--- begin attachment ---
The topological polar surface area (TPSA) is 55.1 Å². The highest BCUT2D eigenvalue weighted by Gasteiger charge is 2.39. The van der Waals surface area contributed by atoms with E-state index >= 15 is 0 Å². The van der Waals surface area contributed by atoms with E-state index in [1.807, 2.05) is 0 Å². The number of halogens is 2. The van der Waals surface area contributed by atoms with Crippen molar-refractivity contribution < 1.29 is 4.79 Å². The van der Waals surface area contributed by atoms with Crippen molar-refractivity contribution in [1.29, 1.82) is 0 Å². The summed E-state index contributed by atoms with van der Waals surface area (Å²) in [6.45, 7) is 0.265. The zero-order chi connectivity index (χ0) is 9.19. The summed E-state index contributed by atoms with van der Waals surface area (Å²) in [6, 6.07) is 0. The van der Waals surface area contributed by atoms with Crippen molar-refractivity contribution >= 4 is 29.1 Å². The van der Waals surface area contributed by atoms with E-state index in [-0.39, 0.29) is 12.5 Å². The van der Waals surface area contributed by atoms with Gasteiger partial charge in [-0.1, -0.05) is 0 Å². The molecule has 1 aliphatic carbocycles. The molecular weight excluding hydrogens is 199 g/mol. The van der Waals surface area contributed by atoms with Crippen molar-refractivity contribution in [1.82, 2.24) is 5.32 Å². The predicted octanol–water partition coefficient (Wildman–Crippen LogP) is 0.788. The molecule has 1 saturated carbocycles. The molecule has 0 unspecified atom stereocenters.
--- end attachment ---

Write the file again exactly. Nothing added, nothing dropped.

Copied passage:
The topological polar surface area (TPSA) is 55.1 Å². The highest BCUT2D eigenvalue weighted by Gasteiger charge is 2.39. The van der Waals surface area contributed by atoms with E-state index >= 15 is 0 Å². The van der Waals surface area contributed by atoms with E-state index in [1.807, 2.05) is 0 Å². The number of halogens is 2. The van der Waals surface area contributed by atoms with Crippen molar-refractivity contribution < 1.29 is 4.79 Å². The van der Waals surface area contributed by atoms with Crippen molar-refractivity contribution in [1.29, 1.82) is 0 Å². The summed E-state index contributed by atoms with van der Waals surface area (Å²) in [6.45, 7) is 0.265. The zero-order chi connectivity index (χ0) is 9.19. The summed E-state index contributed by atoms with van der Waals surface area (Å²) in [6, 6.07) is 0. The van der Waals surface area contributed by atoms with Crippen molar-refractivity contribution >= 4 is 29.1 Å². The van der Waals surface area contributed by atoms with E-state index in [-0.39, 0.29) is 12.5 Å². The van der Waals surface area contributed by atoms with Gasteiger partial charge in [-0.1, -0.05) is 0 Å². The molecule has 1 aliphatic carbocycles. The molecular weight excluding hydrogens is 199 g/mol. The van der Waals surface area contributed by atoms with Crippen molar-refractivity contribution in [1.82, 2.24) is 5.32 Å². The predicted octanol–water partition coefficient (Wildman–Crippen LogP) is 0.788. The molecule has 1 saturated carbocycles. The molecule has 0 unspecified atom stereocenters.